WARNING: This blog entry contains triggers for sexual violence.

Time for a selfish plug: Stony Brook University will be having its own SlutWalk this Wednesday, November 2nd, at 12:30 in the SAC Plaza. I helped organize it, and you ought to come. There are far worse things you could be spending your time on.

“Now Colleen,” you say, “what is all this hootenanny about trollops marching around?” First of all, you sound like my grandma, and she’s been dead for ten years. Secondly, SlutWalk was organized by activists after a member of the Toronto PD said that if women didn’t want to get raped, they should stop dressing like sluts. Several people took note of the flaw in that logic, and SlutWalk was created, replacing Tim Horton’s as my favorite export from Canada.

Now, I know that I run a queer blog and not a feminist blog, but it would be incredibly shortsighted of me to say that rape is not a queer issue. A couple entries back, I made reference to this thing called “corrective rape,” which is the act of trying to rape the queerness out of somebody. It is an unspeakably ugly act, and probably far more common than you think. It happens to queer people of any gender identity, although non-white and non-cisgendered people run a far greater risk of it for being further away from the apex of privilege.

There is a feminist theory of the “rape schedule.” It is the idea that any female-identified person lives her life under the constant assumption that somewhere, sometime, somebody is going to try and rape her. It is the reason I always have my keys at the ready when I walk to my car at night, why I don’t go to bars alone, why I don’t ride the train alone at night and why I can’t go out jogging on summer evenings when I am no longer in danger of getting sunstroke.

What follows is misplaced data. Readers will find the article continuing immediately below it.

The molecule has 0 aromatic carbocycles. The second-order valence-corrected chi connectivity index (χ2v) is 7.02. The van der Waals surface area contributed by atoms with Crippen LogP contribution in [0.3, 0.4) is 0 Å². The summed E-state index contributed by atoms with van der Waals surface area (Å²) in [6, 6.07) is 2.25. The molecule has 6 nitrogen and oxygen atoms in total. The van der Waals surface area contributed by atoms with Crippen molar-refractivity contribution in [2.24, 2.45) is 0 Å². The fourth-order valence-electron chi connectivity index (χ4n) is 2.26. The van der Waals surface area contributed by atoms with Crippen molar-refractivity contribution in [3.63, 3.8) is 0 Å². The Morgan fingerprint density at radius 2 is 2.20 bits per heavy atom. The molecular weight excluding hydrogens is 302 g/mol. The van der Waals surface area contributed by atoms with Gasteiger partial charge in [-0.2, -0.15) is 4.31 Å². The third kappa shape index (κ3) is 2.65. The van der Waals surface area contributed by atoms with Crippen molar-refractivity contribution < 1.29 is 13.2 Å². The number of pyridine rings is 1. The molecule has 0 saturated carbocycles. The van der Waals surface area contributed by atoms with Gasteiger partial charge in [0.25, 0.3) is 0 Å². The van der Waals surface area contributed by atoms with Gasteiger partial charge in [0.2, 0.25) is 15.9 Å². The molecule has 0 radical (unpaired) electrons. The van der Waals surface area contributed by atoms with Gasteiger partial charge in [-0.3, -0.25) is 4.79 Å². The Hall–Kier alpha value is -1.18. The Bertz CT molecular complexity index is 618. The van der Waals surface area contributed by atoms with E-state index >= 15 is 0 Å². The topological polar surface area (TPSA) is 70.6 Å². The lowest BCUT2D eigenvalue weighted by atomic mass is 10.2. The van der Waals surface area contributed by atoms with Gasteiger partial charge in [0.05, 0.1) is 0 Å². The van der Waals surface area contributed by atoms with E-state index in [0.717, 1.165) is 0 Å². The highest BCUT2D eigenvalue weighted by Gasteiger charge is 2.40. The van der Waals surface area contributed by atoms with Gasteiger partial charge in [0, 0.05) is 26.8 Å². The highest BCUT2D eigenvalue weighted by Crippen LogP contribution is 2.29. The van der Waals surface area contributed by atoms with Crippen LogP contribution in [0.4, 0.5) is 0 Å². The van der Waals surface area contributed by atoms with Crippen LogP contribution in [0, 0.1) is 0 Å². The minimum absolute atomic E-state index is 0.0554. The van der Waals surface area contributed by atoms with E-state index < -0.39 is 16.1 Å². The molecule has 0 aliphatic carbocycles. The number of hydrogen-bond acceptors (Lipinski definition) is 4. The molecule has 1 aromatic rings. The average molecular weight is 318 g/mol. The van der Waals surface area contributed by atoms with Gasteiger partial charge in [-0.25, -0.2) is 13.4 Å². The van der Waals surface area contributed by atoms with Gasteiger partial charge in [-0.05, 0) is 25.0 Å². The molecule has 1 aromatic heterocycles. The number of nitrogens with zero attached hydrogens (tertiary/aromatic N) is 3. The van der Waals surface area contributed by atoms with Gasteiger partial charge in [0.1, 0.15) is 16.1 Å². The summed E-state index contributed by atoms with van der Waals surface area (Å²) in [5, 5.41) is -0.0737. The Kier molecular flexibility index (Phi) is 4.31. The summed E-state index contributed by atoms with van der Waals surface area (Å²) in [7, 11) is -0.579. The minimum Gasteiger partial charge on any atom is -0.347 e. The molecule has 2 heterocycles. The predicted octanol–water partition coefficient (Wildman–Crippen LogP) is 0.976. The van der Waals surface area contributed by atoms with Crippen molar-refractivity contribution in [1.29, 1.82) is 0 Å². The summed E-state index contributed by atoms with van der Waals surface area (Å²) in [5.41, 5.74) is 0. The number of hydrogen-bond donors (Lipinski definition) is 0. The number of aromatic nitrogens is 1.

But for every step you take away from the apex of privilege, your risk increases. As a queer person, I have to police myself and second-guess myself every time I want to be “out” in public, and I don’t even have to worry as much as non-white, non-cisgendered members of our community. Every time I look at my LGBTA shirt, I need to run through my schedule for that day and see if I’ll be alone and vulnerable at any time. And if I wear that shirt because I want to be connected to my community, because I want to be visible, am I “asking” for it?

How do we “ask” for it? Do I ask for it by wearing a bracelet that identifies me as queer? Does a girl ask for it because she was wearing a short skirt? It’s a miscarriage of justice to pin the blame on the victim because they weren’t living their life under the constant, tiring assumption that somebody is going to rape them. It teaches us that the only people who get raped deserve it—that if you don’t go to bars, or wear short skirts, or kiss your partner in public, you won’t get raped.

It’s not true. It can happen to anybody, and under no circumstances will it ever be the survivor’s fault. There is only one way to end rape, and that is for people to not rape. And until we stop pussyfooting around the real problem because victim blaming is easier, we will always have this problem on our hands. Until we teach people that everyone has a right to their own body, or what it means to give consent, or why your mom or sister always walks to her car with her keys at the ready and why that is so screwed up, we will never get rid of rape.